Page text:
Benedict XVI

The following comes from a February 20 Catholic News agency story.

Pope Benedict XVI, at age 84, never goes to sleep before 11:00 p.m., prays the Rosary every day, gets up at 5:00 a.m. and uses a cell phone only accessible by his closest advisers.

In an article published online at on Feb. 17, Italian journalist Aldo Maria Valli documents a day in life of the Pope, who wakes up when Vatican City “is still immersed in silence.” 

Valli says the Bavarian pontiff is a “typical German, a methodic man” who “likes to organize his day down to the last detail, according to a very precise schedule.”

Benedict XVI begins his day by celebrating Mass in the papal chapel at 7:00 a.m., together with his two personal secretaries, Father Georg Ganswein and Father Alfred Xuereb.

Other members of the papal household who also attend the Mass include the Pope’s assistants – Carmela, Loredana, Cristina and Rosella – who are all consecrated women belonging to the Memores Domini community of the movement Communion and Liberation, as well as his personal valet, 46 year-old Paolo Gabriele, who is married and has three children.

After the Mass, which is always celebrated in Italian, Benedict XVI has breakfast at 8:00 a.m. and then heads to his study, where he remains working until 11:00 a.m. His office always has a crucifix and two phones, one of which is a cell phone with a number only accessible to his closest collaborators.

Valli says the Pope likes to stay informed of current events around the world and reads news reports in various languages, including German, Italian, English, French and Spanish. He also devotes some time to answering important correspondence.

Once finished with his morning work, the Pope holds meetings with visiting heads of state, ambassadors and other representatives on the second floor of the Apostolic Palace.

The meetings are usually held in the Papal Library, depending on the number of visitors and the solemnity of the occasion. The visits usually last for around two hours. On Wednesday, they are interrupted by the Pope’s General Audience, which takes place at the Paul VI Hall or at St. Peter’s Square.

At 1:30 p.m. the Holy Father has lunch with his two secretaries. Rarely do they ever have a guest, and the menu is usually Mediterranean. Benedict XVI never drinks wine, always orange juice, Valli says.

After lunch the Holy Father enjoys a short walk for no longer than 10 minutes together with his secretaries around the balconies of the Apostolic Palace “adorned with lemon and orange trees and that provide a splendid view of Rome.” On these walks there is usually no talking about work.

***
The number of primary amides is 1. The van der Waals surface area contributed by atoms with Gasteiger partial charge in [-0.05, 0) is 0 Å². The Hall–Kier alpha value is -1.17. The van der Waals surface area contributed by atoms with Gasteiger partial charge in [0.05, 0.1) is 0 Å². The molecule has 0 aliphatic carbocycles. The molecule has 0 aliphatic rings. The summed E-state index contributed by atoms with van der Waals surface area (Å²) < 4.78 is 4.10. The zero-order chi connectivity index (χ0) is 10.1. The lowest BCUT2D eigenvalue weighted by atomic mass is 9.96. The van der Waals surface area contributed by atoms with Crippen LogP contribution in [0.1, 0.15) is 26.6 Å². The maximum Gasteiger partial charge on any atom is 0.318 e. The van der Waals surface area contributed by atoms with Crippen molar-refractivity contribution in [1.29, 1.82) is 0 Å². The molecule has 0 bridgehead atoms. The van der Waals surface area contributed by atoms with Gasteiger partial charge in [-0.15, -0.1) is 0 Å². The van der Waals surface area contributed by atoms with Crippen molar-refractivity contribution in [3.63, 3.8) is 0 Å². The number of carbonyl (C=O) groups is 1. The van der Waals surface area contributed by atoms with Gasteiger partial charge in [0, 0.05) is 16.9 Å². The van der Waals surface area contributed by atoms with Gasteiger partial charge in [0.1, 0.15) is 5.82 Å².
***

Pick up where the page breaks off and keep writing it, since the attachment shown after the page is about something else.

The Pope rests for one hour and at 3:30 p.m. he returns to his study. He devotes the rest of the afternoon to writing documents, speeches and homilies. He does not use computers but writes everything by hand, and afterwards his texts are transcribed and translated.

Valli says the pontiff is an “extremely careful” writer who enjoys “retreating into his study to write in peace, with personal control over his sources by consulting his vast personal library.”

At 5:30 p.m. he signs documents prepared for his signature by his secretaries and then meets with some of his closest collaborators, such as Secretary of State Cardinal Tarcisio Bertone, the Secretary for Relations with States, Archbishop Dominique Mamberti, and others.

The Pope then goes downstairs to take another walk, this time in the Vatican Gardens. He is usually joined by one or both of his secretaries and they pray the rosary before a replica of the Shrine of Our Lady of Lourdes.

A light dinner is usually served at 7:30 p.m. At 8:00 p.m. the Pope returns to his study and later goes to the chapel for night prayers.

He “never goes to bed before 11:00 p.m.,” Valli writes. “All the proof you need is to just walk through St. Peter’s Square around that time and see what time the light is shut off in the window of the top floor of the Apostolic Palace.”

That’s when the entire Vatican City shuts down for the night, except for the security guards and a few engineers, Valli says.



Posted Thursday, February 23, 2012 2:56 AM By CGS
The Holy Father does more in one day than I do in one week! His discipline and stamina are amazing.

Posted Thursday, February 23, 2012 6:24 AM By JLS
Well, I hope they don’t appoint me as pope, since that schedule does not look too appealing.

Posted Thursday, February 23, 2012 6:47 AM By Angelo